East Looe (UK Parliament constituency)
|Former Borough constituency|
|for the House of Commons|
|Major settlements||East Looe|
|Number of members||Two|
|Replaced by||East Cornwall|
East Looe was a parliamentary borough represented in the House of Commons of England from 1571 to 1707, in the House of Commons of Great Britain from 1797 to 1800, and finally in the House of Commons of the United Kingdom from 1801 until its abolition in 1832. It elected two Members of Parliament (MP) by the bloc vote system of election. It was disenfranchised in the Reform Act 1832.
The borough consisted of the town of East Looe in Cornwall, connected by bridge across the River Looe to West Looe, which was also a parliamentary borough. From the reign of Edward VI, East Looe and West Looe were jointly a borough, returning two members of Parliament; however, under Queen Elizabeth the two towns were separated, and each thereafter returned two members except between 1654 and 1658, when they were once again represented jointly, by one member of the First and Second Protectorate Parliaments.
The right of election was in Mayor and members of the Corporation, together with a number of freemen of the borough. Namier and Brooke estimated that there were about fifty voters in this constituency in the second half of the eighteenth century. It is estimated that by 1800 there were still about fifty electors, and in 1831 the number of eligible voters was 38 while the population of the borough was 865.
In practice, this meant that the power to choose the MPs was in the hands of the local landowner or "proprietor", making East Looe (like West Looe) one of the most notorious of the rotten boroughs. For many years at the time of the Reform Act, East Looe had been controlled by the Buller family (which also controlled West Looe and Saltash), and many members of the family sat for the borough in the House of Commons.
After the Reform Act 1832 disenfranchised the borough, it reverted to being represented as part of the county constituency covering its area. Cornwall was divided into two divisions in 1832, East Cornwall (with its place of election at Bodmin) and West Cornwall (which voted at Truro). East Looe was located in East Cornwall.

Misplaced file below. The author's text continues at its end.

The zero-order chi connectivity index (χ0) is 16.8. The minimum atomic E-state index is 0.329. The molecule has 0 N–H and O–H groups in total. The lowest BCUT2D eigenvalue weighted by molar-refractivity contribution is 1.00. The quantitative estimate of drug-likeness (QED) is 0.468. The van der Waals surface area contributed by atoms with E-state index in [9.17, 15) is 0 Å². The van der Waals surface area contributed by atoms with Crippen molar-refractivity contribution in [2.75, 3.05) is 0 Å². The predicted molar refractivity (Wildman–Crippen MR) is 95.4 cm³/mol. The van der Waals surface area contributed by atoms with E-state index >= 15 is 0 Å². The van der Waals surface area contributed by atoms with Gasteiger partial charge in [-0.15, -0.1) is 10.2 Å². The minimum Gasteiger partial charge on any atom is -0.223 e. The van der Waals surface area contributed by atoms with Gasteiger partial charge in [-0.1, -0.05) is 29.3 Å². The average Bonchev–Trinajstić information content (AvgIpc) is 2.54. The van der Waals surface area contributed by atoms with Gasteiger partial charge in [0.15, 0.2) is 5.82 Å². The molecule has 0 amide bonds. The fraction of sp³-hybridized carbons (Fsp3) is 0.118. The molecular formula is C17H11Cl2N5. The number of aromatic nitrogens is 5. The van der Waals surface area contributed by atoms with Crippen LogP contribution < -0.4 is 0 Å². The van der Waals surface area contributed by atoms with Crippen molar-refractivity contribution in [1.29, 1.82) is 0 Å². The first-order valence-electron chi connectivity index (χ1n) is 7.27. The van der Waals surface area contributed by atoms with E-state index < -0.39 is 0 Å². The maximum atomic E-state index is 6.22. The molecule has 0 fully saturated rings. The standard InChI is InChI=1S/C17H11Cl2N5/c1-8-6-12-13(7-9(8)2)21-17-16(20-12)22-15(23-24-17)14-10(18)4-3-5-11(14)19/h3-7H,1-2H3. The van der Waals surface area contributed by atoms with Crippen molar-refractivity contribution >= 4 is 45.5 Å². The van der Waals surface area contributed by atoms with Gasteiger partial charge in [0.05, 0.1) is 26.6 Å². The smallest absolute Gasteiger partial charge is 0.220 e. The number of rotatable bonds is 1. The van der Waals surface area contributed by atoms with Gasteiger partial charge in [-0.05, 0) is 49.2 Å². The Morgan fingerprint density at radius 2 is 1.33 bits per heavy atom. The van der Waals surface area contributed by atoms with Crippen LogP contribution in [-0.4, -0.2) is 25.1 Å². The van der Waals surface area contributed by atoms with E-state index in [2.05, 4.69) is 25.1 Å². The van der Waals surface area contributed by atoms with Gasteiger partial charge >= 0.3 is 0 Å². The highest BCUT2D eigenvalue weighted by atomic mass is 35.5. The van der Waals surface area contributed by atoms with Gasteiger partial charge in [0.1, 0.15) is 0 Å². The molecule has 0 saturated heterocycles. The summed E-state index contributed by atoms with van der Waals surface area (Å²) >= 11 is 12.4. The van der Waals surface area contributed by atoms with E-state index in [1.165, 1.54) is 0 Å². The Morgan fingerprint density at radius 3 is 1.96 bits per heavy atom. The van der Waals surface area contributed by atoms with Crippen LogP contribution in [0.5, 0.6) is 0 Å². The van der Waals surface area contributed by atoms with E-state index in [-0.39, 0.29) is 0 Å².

Members of Parliament
|Parliament||First member||Second member|
|Parliament of 1571||John Wolley||Edward Cordel|
|Parliament of 1572-1583||Thomas Stone||Thomas West|
|Parliament of 1584-1585||Richard Spencer||Anthony Rous|
|Parliament of 1586-1587||Abraham Hartwell||Edward Trelawny|
|Parliament of 1588-1589||Anthony Everard||Sir Robert Jermyn|
|Parliament of 1593||William Hampden||Gregory Downhall|
|Parliament of 1597-1598||Ambrose Bellot||Robert Gawdy|
|Parliament of 1601||John Hanham||Robert Yardley|
|Parliament of 1604-1611||Sir Robert Phelips||Sir John Parker|
|Addled Parliament (1614)||George Chudleigh||Sir Reginald Mohun|
|Parliament of 1621-1622||Sir John Walter||Sir Jerome Horsey|
|Happy Parliament (1624-1625)||Bartholomew Specot|
|Useless Parliament (1625)||Sir James Bagge||Sir Thomas Trevor|
|Parliament of 1625-1626||Sir John Trevor|
|Parliament of 1628-1629||William Murray||Paul Specot|
|No Parliament summoned 1629-1640|
- In 1659, Buller was also elected for Saltash. He chose to sit for East Looe.
- Godolphin was also elected for Helston, which he chose to represent, and never sat for East Looe
- Walpole was re-elected in 1722 but had also been elected for Great Yarmouth, which he chose to represent, and did not sit again for East Looe
- Trelawny was a Commissioner of Customs at the time of election, which made him ineligible, and his election was void
- Mitford was the Speaker of the House of Commons 1801-1802
- This person was Henry Thomas Hope who is described in ODNB by Mary S. Millar, ‘Hope, Henry Thomas (1808–1862)’, Oxford Dictionary of National Biography, Oxford University Press, 2004 accessed 5 June 2008, not his father, of the same name.
- West Looe (UK Parliament constituency)
- MPs elected in the British general election, 1754
- Unreformed House of Commons
- Robert Beatson, A Chronological Register of Both Houses of Parliament (London: Longman, Hurst, Res & Orme, 1807)
- D Brunton & D H Pennington, Members of the Long Parliament (London: George Allen & Unwin, 1954)
- William Cobbett, Cobbett's Parliamentary history of England, from the Norman Conquest in 1066 to the year 1803 (London: Thomas Hansard, 1808)
- Lewis Namier and John Brooke, The House of Commons 1754-1790 (LOndon: HMSO, 1964)
- J Holladay Philbin, Parliamentary Representation 1832 - England and Wales (New Haven: Yale University Press, 1965)
- Henry Stooks Smith, The Parliaments of England from 1715 to 1847 (2nd edition, edited by FWS Craig - Chichester: Parliamentary Reference Publications, 1973)
- Willis, Browne (1750). Notitia Parliamentaria, Part II: A Series or Lists of the Representatives in the several Parliaments held from the Reformation 1541, to the Restoration 1660 .... London. p. 1.
- Leigh Rayment's Historical List of MPs – Constituencies beginning with "E" (part 1)[self-published source][better source needed]